Why wouldn’t a big player like Boeing or Airbus already have done it? He cites business theorist Clayton Christensen’s famous “innovator’s dilemma,” by which incumbent players in established markets make only incremental improvements to a product—until a “disruptor” comes along and changes the category. “If you look at Boeing,” Scholl says, “they’ve got their cash cows, the 777, the 787. If you’re the CEO of Boeing and you can only do one big program every 15 years, why do you want to build a supersonic plane? It’s only going to undermine the business case for the airplanes that are your cash cows.” Boom’s gamble is that all the technological advancements since Concorde—in materials, computer-assisted design, engines, fuel—won’t simply make it Concorde redux. “Concorde was a very strong technological advancement,” says Boom’s senior vice president Brian Durrence. “But it was focused on speed, and speed at all costs.”

For much of its seven-year life, Boom has been running iterations through simulated wind tunnels. “There’s not a straight line on this aircraft,” Scholl says. The art of designing a supersonic jet, he says, is that it’s really two planes in one: fast and efficient like a bullet, but safe and stable for slower speeds and landing. Adding to the complexity, Durrence tells me that the “high transonic phase”—that moment of moving from subsonic to supersonic—is one of the most challenging environments to design for. After endless virtual testing, resulting in changes to the wing contour and the fuselage that Scholl says “aren’t really visible to the human eye,” Boom thinks it is ready. “We feel very calibrated.”

Learning how to build the plane, Scholl says, wasn’t the hard part. “It was learning how to tell the story, finding the right people, building the right culture.” He’s enlisted people like Durrence, a longtime executive at Gulfstream Aerospace, to take up the quest. “I started looking at the amount of runway in front of me,” Durrence says, “and I knew I probably only had one more big aircraft program in me. I really wanted to do something special.” Boom has also partnered with Rolls-Royce, engine supplier for the Concorde. Simon Carlisle, the company’s director of strategy for civil aerospace, praises Boom’s vision and says for a startup to get to the point where it has a demonstrator aircraft to fly represents a “huge achievement.”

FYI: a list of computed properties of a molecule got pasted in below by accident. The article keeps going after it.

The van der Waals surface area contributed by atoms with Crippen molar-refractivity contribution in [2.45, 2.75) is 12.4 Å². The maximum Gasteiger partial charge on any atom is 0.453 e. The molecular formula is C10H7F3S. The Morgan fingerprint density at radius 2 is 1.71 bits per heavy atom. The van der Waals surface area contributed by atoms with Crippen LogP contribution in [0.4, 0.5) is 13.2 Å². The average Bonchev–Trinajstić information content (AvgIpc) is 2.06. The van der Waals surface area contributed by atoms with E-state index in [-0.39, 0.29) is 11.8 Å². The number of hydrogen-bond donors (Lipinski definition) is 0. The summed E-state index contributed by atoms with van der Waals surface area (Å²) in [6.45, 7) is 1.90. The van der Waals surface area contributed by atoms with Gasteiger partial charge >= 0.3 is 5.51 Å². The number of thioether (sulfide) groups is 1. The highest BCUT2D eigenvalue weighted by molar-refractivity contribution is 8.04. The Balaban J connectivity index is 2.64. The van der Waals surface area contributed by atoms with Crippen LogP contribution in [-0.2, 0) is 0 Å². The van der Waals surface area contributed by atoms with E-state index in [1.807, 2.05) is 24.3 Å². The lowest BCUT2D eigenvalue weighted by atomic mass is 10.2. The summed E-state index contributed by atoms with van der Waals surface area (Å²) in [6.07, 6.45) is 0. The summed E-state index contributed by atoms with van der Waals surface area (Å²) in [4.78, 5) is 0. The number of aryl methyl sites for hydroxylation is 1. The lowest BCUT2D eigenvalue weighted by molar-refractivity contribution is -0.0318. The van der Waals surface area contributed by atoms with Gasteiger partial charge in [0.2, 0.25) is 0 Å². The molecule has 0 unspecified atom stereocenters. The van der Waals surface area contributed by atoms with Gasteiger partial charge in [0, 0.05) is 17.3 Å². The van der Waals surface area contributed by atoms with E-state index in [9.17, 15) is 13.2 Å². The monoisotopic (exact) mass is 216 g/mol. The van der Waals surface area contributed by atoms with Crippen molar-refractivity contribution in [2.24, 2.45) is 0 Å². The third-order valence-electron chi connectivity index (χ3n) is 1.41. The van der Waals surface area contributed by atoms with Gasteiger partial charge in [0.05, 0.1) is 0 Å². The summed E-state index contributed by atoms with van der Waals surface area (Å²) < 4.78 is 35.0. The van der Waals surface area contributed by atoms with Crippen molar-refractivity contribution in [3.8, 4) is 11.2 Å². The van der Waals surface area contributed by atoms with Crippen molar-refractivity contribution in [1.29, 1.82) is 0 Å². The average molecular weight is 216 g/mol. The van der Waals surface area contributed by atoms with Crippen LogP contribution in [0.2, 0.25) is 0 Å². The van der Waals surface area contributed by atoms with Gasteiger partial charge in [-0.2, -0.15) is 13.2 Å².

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Reading about supersonic aviation, it’s not uncommon to come across the lament that in the entire history of the passenger jet, average speeds have barely changed (with the footnoted exception of Concorde, of course). It’s not as if jets can’t go faster. Durrence notes that it’s not uncommon for small jets to go supersonic during testing—“just to hit the required points for certification.” Why, I ask Scholl, can’t we simply aim to have commercial jets fly just under the speed of sound, avoiding the boom and still gaining a time advantage? “The juice isn’t worth the squeeze,” he says. One reason, he suggests, is scheduling. Of the roughly six-hour New York to London route, “it’s long enough that people want to fly it overnight as a red eye and sleep on it,” he says. “If you shrink that flight by a little bit, you’ve actually made it worse.” You need a big leap forward, not a little one. But a more overriding issue is fuel consumption. Richard Aboulafia, an aviation consultant with Teal Group, notes that while speeds may not have budged much over the more than half-century of jet transport, “the fuel burn has gone down by 70 per cent.” Boom says it will use sustainable airline fuel—the novel biomass-derived source currently used on less than one percent of commercial flights in the world—but, no matter what, it will be using more of it than it would if it were flying slower (by some five to seven times, according to an estimate from the International Council on Clean Transportation).

The addition of internet connectivity to planes has, argues Aboulafia, changed the meaning of time (and that’s assuming, in this Zoom-driven pandemic age, you’re even flying to begin with). “In Concorde’s day,” he says, “you were a prisoner”—albeit one being fed terrine de foie gras and Château Gruaud Larose Bordeaux. “You got off the plane and went straight to a phone and said, ‘Hey, what’s going on?’” Now, you can be connected throughout. “You have a wonderful office in the sky, and they’re serving you delicious meals”—at least at the front of the plane. “Why are you rushing?” The sentiment is not unfamiliar.